Safe space blogging: Every day is like Sunday – life with Asperger’s syndrome

It’s been a while since I’ve shared a safe space blogging post with you all. This week’s guest blogger is sharing her experience of life with a teenager with Asperger’s syndrome. Greta Thunberg has recently shone a light on the positives of living with Asperger’s. But unfortunately the reality is very different for many families, as this post shows.
It’s good to see so many autistic people doing well in life and making an impact, such as Greta Thunberg, but that gives the misleading impression that autism is a gift that gives you superpowers, when it often isn’t, even when you’re diagnosed with Asperger’s syndrome. This used to be known as ‘mild’ autism, when that can be very far from the truth.

My teenage daughter is not in school or college or work, has lost her friends and is able to do very little as a result of severe anxiety. But she has not given up on life, even though she is not living the life she wants. She still keeps trying…

Sunday began at 2am when she woke me up to unblock the toilet, a regular problem in this house. Luckily we both managed to go back to sleep afterwards.

She loves wet weather, so when I noticed heavy rain outside during the morning, I went in to wake her and offered to bring her out.

First I spent some time trying to persuade her to try on clothes I’d bought for her online, after our first shopping trip in years resulted in nothing being bought.

Afterwards she had a shower in case the clothes had been infected during the manufacturing process.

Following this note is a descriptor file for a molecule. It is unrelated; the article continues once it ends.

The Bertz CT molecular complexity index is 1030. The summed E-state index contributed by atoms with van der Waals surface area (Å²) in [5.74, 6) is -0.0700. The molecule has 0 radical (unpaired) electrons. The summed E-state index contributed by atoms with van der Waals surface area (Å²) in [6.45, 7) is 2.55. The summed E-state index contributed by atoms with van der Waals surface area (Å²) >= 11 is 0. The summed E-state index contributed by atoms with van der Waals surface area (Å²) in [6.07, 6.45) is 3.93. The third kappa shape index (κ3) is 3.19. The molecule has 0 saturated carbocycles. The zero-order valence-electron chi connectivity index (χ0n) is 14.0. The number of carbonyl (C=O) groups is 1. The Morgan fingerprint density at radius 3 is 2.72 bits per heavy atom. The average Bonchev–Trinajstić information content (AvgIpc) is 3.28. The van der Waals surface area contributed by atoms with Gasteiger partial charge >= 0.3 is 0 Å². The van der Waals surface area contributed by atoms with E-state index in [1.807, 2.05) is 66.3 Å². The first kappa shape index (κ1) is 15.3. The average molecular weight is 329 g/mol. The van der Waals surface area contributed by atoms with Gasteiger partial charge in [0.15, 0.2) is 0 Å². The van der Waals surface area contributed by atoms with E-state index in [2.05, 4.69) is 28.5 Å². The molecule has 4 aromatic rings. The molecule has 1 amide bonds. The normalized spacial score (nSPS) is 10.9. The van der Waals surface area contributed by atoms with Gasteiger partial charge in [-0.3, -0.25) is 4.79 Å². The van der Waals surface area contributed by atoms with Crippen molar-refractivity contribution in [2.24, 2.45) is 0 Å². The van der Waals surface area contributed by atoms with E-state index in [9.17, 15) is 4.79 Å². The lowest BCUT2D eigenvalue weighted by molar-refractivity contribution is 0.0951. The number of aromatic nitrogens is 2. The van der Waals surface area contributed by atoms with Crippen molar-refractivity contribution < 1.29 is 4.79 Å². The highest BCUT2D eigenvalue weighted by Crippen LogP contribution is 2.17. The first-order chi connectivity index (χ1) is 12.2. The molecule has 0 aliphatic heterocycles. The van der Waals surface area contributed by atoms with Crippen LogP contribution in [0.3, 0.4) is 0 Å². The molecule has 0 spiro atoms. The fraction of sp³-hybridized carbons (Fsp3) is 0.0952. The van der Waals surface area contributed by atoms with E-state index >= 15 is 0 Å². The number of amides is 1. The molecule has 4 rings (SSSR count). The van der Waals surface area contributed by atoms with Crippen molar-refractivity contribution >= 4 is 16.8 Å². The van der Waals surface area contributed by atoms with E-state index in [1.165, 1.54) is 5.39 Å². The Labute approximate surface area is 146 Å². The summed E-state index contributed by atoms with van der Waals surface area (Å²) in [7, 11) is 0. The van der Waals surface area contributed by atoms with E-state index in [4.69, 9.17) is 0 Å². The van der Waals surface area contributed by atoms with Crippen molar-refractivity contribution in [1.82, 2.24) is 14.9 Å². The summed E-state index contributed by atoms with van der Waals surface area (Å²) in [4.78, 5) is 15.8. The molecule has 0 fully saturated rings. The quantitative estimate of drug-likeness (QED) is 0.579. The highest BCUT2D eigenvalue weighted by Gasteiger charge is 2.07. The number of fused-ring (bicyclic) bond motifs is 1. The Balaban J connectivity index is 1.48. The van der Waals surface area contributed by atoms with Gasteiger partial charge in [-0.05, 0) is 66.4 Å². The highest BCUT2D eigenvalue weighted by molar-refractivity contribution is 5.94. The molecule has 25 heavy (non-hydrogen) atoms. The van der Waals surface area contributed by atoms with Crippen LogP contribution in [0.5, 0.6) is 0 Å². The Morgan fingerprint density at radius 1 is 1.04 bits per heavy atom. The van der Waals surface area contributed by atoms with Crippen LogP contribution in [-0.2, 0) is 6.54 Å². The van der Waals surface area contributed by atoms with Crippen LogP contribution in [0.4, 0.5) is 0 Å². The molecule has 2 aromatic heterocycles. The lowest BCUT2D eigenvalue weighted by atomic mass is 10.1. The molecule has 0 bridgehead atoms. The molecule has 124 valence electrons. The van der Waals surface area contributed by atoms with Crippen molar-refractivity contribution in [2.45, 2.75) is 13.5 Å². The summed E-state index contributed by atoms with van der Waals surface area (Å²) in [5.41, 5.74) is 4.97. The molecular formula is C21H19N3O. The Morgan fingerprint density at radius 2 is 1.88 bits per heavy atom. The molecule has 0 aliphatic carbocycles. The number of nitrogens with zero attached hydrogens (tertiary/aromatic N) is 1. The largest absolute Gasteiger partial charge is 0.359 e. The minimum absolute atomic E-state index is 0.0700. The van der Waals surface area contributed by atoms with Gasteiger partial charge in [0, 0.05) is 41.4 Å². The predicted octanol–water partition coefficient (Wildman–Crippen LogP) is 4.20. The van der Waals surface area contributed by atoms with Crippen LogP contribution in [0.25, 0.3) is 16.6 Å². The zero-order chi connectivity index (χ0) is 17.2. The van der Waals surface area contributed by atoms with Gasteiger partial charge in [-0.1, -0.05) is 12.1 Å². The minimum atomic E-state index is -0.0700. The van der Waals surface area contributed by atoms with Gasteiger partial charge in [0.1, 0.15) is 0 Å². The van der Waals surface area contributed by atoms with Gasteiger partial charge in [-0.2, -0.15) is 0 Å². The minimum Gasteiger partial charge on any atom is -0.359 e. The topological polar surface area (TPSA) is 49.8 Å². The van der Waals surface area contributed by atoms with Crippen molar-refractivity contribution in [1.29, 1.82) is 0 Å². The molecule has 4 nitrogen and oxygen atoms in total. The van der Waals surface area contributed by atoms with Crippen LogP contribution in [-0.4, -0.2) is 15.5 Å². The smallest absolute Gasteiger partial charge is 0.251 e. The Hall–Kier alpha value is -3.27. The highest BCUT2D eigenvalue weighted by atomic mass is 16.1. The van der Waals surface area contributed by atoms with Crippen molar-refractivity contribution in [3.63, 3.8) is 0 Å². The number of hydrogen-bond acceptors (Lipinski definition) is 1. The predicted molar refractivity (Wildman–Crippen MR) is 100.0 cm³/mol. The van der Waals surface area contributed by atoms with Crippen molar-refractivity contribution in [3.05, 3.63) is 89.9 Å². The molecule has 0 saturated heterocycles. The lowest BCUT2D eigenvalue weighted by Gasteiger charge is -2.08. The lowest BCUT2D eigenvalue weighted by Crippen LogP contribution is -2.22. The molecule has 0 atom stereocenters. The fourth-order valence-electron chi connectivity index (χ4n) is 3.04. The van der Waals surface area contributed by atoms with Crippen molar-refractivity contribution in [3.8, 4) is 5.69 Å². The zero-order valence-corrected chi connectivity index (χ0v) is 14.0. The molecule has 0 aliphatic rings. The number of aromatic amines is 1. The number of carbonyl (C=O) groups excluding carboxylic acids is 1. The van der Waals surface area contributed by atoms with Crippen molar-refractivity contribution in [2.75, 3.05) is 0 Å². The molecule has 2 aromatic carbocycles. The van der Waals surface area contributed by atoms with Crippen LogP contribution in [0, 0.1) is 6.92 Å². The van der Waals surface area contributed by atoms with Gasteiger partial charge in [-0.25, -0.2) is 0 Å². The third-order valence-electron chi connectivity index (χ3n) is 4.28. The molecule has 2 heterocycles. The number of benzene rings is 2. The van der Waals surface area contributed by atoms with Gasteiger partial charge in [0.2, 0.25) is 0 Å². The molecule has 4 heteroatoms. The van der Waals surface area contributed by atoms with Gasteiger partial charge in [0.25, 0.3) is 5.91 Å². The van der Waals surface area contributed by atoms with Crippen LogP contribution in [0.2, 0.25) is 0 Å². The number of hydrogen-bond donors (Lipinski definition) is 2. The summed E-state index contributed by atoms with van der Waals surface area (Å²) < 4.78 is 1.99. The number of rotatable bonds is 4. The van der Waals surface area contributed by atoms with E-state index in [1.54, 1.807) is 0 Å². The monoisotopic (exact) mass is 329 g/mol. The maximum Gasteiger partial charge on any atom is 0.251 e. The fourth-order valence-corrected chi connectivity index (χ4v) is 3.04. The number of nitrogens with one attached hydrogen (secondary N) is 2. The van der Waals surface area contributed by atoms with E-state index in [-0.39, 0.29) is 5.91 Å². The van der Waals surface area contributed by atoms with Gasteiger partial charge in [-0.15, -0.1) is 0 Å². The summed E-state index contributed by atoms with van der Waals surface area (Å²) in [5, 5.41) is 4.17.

As a concession, she washed her hair. For some reason she now finds this difficult, and the ritualistic process is very hard to hear, but I know it means she is trying.

Eventually we left the house. I drove around for a few hours in almost complete silence, no radio and very little conversation. The pitter patter of the rain on the windscreen really did help her though, because she was able to chat to someone briefly when we stopped at one of her preferred cafes for a late lunch. We returned home, and she began to make herself a cup of coffee (also good). But then she dropped the lid of the coffee jar on the floor, and it was a while before she could bring herself to pick it up, and then she insisted on supervising me washing it very carefully before putting it back.

After that she retreated to her room for the rest of day, even eating dinner in there.

You see she says she is tired all the time, and I believe her. Her anxiety means she lives in fear every day, and even a small stress such as leaving the house can cause her to shake with terror. It must be absolutely exhausting.

She emerged occasionally looking for support with all her various worries, our last little chat was at 11.45pm. Then I could get some sleep.

That was Sunday over. Every day has been like this for the past few years, so Monday will probably be no different.

Coffee, Woman, Safe space blogging, Aspergers
I offer my blog as a safe space to parents of tweens, teenagers and young adults to anonymously share their realities of parenting, when they don’t feel able to share it on their own blogs. If you would like to share a post, please email me at
Safe space blogging, Anonymous blogging, Blogging for parents of teenagers

Author: Sarah Mummy

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  1. I get this. When you’re looking after someone long term and all the individual problems sound minor, but they are endless, relentless, and all day long. It’s so draining. Really good post.

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    • It certainly sounds draining just reading about it! I can’t imagine how it must feel to be going through that every day, it must really take its toll on everyone.